R

    Rosie Wood _____________________________

  17. October 9, 2017 at 6:51 pm

    If the reason that the information is not being released is to protect Hen Harriers then they aren’t going to give the locations in the paper either. The passage of time isn’t going to make any difference especially as these ‘missing’ Hen Harriers date as far back as 15 years ago and over half are from over 10 years ago!
    We really need to get this information now. I will definitely take into account Rosie’s suggestions.

    • 25 Iain Gibson
      October 9, 2017 at 7:09 pm

      I can’t understand why the location of the birds’ death would provide any information regarding breeding sites. This is a feeble excuse, just like so much of what comes from Natural England these days. Their apparent fear of possible recrimination shows that we are still living in a class-ridden society.

  18. October 11, 2017 at 12:09 pm

    My letter if it helps:

    I am sorry this response is not good enough.
    This is a last attempt before I apply directly to the Information Commissioner for a decision. I am therefore requesting an internal review of this FOI request and subsequent refusal.

    My initial request for the ‘exact position of where the ‘Missing Fate Unknown’ last transmitted’ was not wise. I knew the response would be rejected if too exact but I couldn’t allow you to make the resolution so large that the data was meaningless as far as land use and land ownership of the sites was concerned. This is after all a request for evidence and patterns of suspected criminal activity.
    I now reword my application to: FOI request for information on position of where the ‘Missing Fate Unknown’ Hen Harriers last transmitted or other data which will provide the information sought. Please contact me if I can clarify my request to enable you to provide the information.

    I have to point out the flaws in your rejection:

    Having no maps excuse: if it is to believed, is an answer given by someone with no knowledge on this matter and whose only job appears to be obstruct the application. Everyone involved in species distribution and levels knows that a map is simply generated by importing spreadsheet into mapping software. We know NE have them because they use and publish them regularly.
    I am an amateur naturalist and I can generate a map with your spreadsheet in half an hour. It just requires creating correctly named columns in the spreadsheet which are acceptable by the mapping software which you cannot possibly in all seriousness and honesty deny having at your disposal.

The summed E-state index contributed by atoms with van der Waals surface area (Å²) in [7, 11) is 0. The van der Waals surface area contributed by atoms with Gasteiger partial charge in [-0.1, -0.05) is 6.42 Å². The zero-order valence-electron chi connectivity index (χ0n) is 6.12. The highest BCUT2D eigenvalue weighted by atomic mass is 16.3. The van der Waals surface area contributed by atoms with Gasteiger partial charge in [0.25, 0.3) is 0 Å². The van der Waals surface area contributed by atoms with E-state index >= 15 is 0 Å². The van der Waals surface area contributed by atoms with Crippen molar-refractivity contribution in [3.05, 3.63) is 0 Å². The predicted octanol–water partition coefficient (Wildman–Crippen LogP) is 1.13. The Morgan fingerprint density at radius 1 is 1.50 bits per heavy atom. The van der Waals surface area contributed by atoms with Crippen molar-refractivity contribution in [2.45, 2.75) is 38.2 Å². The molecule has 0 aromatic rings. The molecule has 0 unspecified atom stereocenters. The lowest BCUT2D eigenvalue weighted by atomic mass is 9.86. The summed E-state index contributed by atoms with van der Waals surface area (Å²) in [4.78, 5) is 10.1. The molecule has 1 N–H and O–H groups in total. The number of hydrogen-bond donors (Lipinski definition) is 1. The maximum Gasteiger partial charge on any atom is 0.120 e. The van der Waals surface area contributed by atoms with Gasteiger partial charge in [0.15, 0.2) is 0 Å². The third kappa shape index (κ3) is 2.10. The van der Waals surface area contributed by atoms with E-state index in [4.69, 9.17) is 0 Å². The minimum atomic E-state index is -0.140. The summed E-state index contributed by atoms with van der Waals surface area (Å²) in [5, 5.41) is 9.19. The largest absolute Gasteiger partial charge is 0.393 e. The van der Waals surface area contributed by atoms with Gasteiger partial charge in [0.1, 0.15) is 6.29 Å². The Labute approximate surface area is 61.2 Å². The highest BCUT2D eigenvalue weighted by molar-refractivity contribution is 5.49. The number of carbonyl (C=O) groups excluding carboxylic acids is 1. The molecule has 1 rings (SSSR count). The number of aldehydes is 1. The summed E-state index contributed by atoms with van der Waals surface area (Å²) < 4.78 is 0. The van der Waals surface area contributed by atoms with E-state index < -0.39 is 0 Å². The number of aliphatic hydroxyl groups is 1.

In other words having a spreadsheet means you have a map. It is like saying you don’t have a stamp addresses envelope when you already have the address, the envelope and the stamp.
    This excuse although trivial, is important in that it shows there is a deliberate attempt to block this release on information at any cost and with the flimsiest of ‘reasons’.
    So fail on that excuse.

    The public interest excuse: will let the Information Commissioner decide, if it has to go that far. It is a pathetic excuse and doesn’t deserve a counter response except to say that this is is a request for evidence of suspected criminal activity and you are saying this is not in the public interest? The word cover-up is not inappropriate.
    Fail

    The interfering with an ongoing paper excuse: Releasing partial, low resolution data will not threaten the academics’ ‘safe space’.
    (see next excuse)

    The harm to the Hen Harrier excuse: This is the only reason which is at least concerned with the issue of Hen Harrier killing but it is also absurd and is redundant after reading the wording of my revised application. But again it is obvious that this is another attempt at blocking the data as an aim in itself.
    1. First of all the Hen Harriers are already dead.
    2. If the location data is going to be released in the paper then it can also be released now. The passage of time isn’t going to make any difference especially as these ‘missing’ Hen Harriers date as far back as 15 years ago and over half are from over 10 years ago!
    3. If roost and nesting sites need protecting (which must be rarely) then that particular location can be released at a lower resolution, problem solved.
    4. The public interest is to have this information now as crimes are being committed and NE is covering up the evidence of the crimes.
    5. If roost and nest sites are being targeted by criminals this needs to be in the public domain. If this is the case the criminals already know and if so the horse has already bolted. This again need to be known to the public who are after all paying for many of these tags.

    I notice my reasoning that if Scotland can do it then so can England, was ignored. So I will repeat it. Any blocking of this information fails on that grounds alone. Scotland has released Golden Eagle tracking data and is in the process of releasing Hen Harrier and Red Kite tracking data and is comparing this data to known raptor crime sites.

    NE fail.

    Anand Prasad

  19. 27 Adam
    October 11, 2017 at 10:48 pm